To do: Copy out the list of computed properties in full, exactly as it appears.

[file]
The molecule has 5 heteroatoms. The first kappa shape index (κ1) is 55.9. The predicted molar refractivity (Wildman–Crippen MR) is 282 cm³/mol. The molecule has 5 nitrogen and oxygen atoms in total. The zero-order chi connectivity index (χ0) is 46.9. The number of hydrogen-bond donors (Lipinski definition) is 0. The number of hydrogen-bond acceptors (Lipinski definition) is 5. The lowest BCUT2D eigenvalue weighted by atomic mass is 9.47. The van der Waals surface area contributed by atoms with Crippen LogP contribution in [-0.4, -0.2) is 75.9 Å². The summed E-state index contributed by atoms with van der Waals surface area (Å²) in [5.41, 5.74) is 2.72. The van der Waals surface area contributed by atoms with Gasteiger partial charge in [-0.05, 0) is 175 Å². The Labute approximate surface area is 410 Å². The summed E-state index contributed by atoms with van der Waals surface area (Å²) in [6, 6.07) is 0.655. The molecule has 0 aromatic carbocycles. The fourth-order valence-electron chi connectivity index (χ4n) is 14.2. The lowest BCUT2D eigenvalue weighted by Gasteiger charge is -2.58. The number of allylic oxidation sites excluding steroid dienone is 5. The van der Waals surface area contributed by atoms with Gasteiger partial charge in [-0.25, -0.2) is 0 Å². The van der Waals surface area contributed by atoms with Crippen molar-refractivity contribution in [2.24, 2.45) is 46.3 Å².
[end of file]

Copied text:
The molecule has 5 heteroatoms. The first kappa shape index (κ1) is 55.9. The predicted molar refractivity (Wildman–Crippen MR) is 282 cm³/mol. The molecule has 5 nitrogen and oxygen atoms in total. The zero-order chi connectivity index (χ0) is 46.9. The number of hydrogen-bond donors (Lipinski definition) is 0. The number of hydrogen-bond acceptors (Lipinski definition) is 5. The lowest BCUT2D eigenvalue weighted by atomic mass is 9.47. The van der Waals surface area contributed by atoms with Crippen LogP contribution in [-0.4, -0.2) is 75.9 Å². The summed E-state index contributed by atoms with van der Waals surface area (Å²) in [5.41, 5.74) is 2.72. The van der Waals surface area contributed by atoms with Gasteiger partial charge in [-0.05, 0) is 175 Å². The Labute approximate surface area is 410 Å². The summed E-state index contributed by atoms with van der Waals surface area (Å²) in [6, 6.07) is 0.655. The molecule has 0 aromatic carbocycles. The fourth-order valence-electron chi connectivity index (χ4n) is 14.2. The lowest BCUT2D eigenvalue weighted by Gasteiger charge is -2.58. The number of allylic oxidation sites excluding steroid dienone is 5. The van der Waals surface area contributed by atoms with Gasteiger partial charge in [-0.25, -0.2) is 0 Å². The van der Waals surface area contributed by atoms with Crippen molar-refractivity contribution in [2.24, 2.45) is 46.3 Å².